Many people criticized the book screenings, saying TSA agents could potentially choose passengers to search based on the titles and topics of their reading materials.
“Academics are unsurprisingly big readers, and since we don’t simply read for pleasure, we often read materials with which we disagree or which may be seen by others as offensive,” Henry Reichman, chair of the American Association of University Professors’ Committee on Academic Freedom and Tenure, said last month. “For instance, a scholar studying terrorism and its roots may well be reading -- and potentially carrying on a plane -- books that others might see as endorsing terrorism.”
Other critics said publicly disclosing reading material could feel like an invasion of privacy to some travelers.
“A person who is reading a book entitled ‘Overcoming Sexual Abuse’ or ‘Overcoming Sexual Dysfunction’ is not likely to want to plop that volume down on the conveyor belt for all to see,” said notes privacy expert Jay Stanley in an analysis of the TSA’s previous plan.
But the TSA has asserted the the book search, which has been terminated at test airports will not expand across the country as previously planned.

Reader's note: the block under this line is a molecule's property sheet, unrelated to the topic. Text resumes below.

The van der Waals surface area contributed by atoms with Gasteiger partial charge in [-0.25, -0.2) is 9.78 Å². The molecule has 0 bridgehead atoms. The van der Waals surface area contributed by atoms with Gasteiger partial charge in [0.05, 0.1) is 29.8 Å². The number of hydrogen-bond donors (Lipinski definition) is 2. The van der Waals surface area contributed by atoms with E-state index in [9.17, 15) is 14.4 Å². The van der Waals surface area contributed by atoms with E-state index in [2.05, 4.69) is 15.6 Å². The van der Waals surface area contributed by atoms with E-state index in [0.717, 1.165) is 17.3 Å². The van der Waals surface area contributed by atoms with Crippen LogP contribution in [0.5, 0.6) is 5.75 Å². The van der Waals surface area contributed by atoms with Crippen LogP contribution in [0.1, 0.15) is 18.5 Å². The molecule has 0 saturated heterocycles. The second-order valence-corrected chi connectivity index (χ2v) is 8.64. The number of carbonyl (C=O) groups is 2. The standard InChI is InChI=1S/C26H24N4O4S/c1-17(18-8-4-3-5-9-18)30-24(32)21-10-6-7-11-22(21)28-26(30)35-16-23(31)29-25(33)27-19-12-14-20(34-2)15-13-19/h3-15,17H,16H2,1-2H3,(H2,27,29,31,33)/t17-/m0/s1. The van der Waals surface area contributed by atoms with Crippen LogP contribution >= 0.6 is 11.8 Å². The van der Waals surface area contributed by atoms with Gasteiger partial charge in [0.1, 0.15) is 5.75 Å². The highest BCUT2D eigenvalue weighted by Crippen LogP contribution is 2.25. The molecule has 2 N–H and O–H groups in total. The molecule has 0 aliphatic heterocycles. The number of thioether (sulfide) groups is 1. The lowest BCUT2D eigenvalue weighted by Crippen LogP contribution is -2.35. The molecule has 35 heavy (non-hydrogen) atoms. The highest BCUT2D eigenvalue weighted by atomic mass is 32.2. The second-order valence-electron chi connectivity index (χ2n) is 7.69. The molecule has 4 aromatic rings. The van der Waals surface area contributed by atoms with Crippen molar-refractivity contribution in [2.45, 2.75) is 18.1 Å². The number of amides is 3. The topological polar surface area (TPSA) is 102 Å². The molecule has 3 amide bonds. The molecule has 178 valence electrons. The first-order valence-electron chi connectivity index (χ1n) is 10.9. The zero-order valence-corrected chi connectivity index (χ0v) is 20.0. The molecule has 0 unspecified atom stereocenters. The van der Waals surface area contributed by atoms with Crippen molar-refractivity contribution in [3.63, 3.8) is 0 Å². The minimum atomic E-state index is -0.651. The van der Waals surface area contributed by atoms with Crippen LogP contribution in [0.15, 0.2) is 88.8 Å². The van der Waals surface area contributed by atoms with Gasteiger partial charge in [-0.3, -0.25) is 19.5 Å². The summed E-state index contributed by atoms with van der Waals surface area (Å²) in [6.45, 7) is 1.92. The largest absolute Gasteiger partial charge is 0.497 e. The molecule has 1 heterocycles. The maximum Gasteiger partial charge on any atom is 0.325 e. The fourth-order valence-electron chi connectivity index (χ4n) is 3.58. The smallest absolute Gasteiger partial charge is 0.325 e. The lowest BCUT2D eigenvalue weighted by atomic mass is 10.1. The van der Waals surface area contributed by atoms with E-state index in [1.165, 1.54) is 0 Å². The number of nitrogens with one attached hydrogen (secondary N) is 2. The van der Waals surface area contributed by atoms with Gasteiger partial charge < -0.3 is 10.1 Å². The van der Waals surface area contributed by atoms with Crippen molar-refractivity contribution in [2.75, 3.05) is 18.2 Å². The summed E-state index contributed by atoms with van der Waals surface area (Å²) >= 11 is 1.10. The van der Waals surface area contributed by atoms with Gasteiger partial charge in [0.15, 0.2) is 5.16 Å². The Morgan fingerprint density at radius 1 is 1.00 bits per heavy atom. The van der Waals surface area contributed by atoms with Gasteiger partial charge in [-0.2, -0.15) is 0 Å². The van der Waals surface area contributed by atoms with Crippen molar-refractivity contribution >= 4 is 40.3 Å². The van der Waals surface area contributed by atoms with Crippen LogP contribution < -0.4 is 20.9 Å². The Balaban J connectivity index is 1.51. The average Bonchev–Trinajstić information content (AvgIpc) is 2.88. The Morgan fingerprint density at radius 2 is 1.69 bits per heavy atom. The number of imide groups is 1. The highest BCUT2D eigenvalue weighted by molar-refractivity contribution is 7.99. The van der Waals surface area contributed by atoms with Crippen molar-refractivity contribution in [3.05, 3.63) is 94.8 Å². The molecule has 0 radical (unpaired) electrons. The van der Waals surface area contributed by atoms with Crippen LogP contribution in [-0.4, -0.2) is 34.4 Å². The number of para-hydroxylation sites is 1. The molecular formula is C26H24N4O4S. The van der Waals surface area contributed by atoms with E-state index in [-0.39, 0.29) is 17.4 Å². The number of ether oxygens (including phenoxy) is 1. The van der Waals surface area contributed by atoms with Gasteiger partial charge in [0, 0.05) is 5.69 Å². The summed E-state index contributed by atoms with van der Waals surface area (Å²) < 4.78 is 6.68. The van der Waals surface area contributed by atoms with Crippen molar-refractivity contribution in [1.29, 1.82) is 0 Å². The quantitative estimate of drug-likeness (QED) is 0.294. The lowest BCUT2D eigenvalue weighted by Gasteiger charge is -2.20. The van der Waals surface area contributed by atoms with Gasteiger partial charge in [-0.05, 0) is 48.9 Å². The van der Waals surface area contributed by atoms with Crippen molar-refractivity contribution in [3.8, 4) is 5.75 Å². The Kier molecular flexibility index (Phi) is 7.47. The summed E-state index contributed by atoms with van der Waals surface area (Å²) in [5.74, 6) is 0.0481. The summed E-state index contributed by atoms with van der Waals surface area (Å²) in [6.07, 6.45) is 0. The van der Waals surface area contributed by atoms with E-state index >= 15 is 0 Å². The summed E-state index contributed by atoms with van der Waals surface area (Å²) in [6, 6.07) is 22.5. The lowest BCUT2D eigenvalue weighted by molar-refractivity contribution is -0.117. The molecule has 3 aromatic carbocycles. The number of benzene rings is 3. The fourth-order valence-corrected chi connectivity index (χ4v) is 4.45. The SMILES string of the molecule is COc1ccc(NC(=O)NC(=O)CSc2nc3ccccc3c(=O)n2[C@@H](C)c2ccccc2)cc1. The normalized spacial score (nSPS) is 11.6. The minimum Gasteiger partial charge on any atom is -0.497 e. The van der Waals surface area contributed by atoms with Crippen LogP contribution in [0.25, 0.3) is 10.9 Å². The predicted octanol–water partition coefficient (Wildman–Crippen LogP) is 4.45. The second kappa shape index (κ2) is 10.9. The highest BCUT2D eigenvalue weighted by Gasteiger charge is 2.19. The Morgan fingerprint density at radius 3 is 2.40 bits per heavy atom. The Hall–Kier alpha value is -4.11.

Passengers do not need to remove books from carry-on bags before sending luggage through X-ray machines.
“We’re always testing procedures to help stay ahead of our adversaries. We were testing the removal of books at two airport locations and the testing ran its course,” the TSA said in a news release. “We’re no longer testing and have no intentions of instituting those procedures.”
In the release, the TSA said it implemented the book screening test because “adversaries seem to know every trick in the book when it comes to concealing dangerous items, and books have been used in the past to conceal prohibited items.”
“We weren’t judging your books by their covers, just making sure nothing dangerous was inside,” TSA said.